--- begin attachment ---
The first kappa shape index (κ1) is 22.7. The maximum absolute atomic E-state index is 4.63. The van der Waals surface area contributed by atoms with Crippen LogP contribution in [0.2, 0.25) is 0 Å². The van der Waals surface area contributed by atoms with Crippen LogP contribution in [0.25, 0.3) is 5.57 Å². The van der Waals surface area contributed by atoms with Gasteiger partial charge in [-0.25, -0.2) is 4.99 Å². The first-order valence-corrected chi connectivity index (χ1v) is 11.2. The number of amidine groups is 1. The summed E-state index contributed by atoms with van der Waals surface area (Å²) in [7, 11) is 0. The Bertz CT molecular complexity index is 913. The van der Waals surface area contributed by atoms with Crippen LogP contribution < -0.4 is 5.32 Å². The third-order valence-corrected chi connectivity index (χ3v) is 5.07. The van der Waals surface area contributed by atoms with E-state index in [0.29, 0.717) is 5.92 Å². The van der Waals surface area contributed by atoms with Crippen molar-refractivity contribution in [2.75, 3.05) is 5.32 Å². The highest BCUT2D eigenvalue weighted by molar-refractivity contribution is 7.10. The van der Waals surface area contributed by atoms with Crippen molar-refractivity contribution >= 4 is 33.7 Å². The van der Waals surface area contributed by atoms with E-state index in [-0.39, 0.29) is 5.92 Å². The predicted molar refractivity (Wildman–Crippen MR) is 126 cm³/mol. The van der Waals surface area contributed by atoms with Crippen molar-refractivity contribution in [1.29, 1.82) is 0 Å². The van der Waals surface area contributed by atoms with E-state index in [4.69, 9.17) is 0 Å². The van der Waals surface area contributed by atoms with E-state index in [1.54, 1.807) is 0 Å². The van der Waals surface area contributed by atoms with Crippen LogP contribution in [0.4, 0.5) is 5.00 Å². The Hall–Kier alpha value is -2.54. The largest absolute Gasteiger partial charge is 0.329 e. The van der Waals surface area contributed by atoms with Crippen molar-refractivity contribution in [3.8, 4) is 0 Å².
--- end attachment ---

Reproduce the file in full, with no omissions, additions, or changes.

The first kappa shape index (κ1) is 22.7. The maximum absolute atomic E-state index is 4.63. The van der Waals surface area contributed by atoms with Crippen LogP contribution in [0.2, 0.25) is 0 Å². The van der Waals surface area contributed by atoms with Crippen LogP contribution in [0.25, 0.3) is 5.57 Å². The van der Waals surface area contributed by atoms with Gasteiger partial charge in [-0.25, -0.2) is 4.99 Å². The first-order valence-corrected chi connectivity index (χ1v) is 11.2. The number of amidine groups is 1. The summed E-state index contributed by atoms with van der Waals surface area (Å²) in [7, 11) is 0. The Bertz CT molecular complexity index is 913. The van der Waals surface area contributed by atoms with Crippen LogP contribution < -0.4 is 5.32 Å². The third-order valence-corrected chi connectivity index (χ3v) is 5.07. The van der Waals surface area contributed by atoms with E-state index in [0.29, 0.717) is 5.92 Å². The van der Waals surface area contributed by atoms with Crippen molar-refractivity contribution in [2.75, 3.05) is 5.32 Å². The highest BCUT2D eigenvalue weighted by molar-refractivity contribution is 7.10. The van der Waals surface area contributed by atoms with Crippen molar-refractivity contribution >= 4 is 33.7 Å². The van der Waals surface area contributed by atoms with E-state index in [-0.39, 0.29) is 5.92 Å². The predicted molar refractivity (Wildman–Crippen MR) is 126 cm³/mol. The van der Waals surface area contributed by atoms with Crippen molar-refractivity contribution in [1.29, 1.82) is 0 Å². The van der Waals surface area contributed by atoms with E-state index in [4.69, 9.17) is 0 Å². The van der Waals surface area contributed by atoms with E-state index in [1.54, 1.807) is 0 Å². The van der Waals surface area contributed by atoms with Crippen LogP contribution in [0.4, 0.5) is 5.00 Å². The Hall–Kier alpha value is -2.54. The largest absolute Gasteiger partial charge is 0.329 e. The van der Waals surface area contributed by atoms with Crippen molar-refractivity contribution in [3.8, 4) is 0 Å².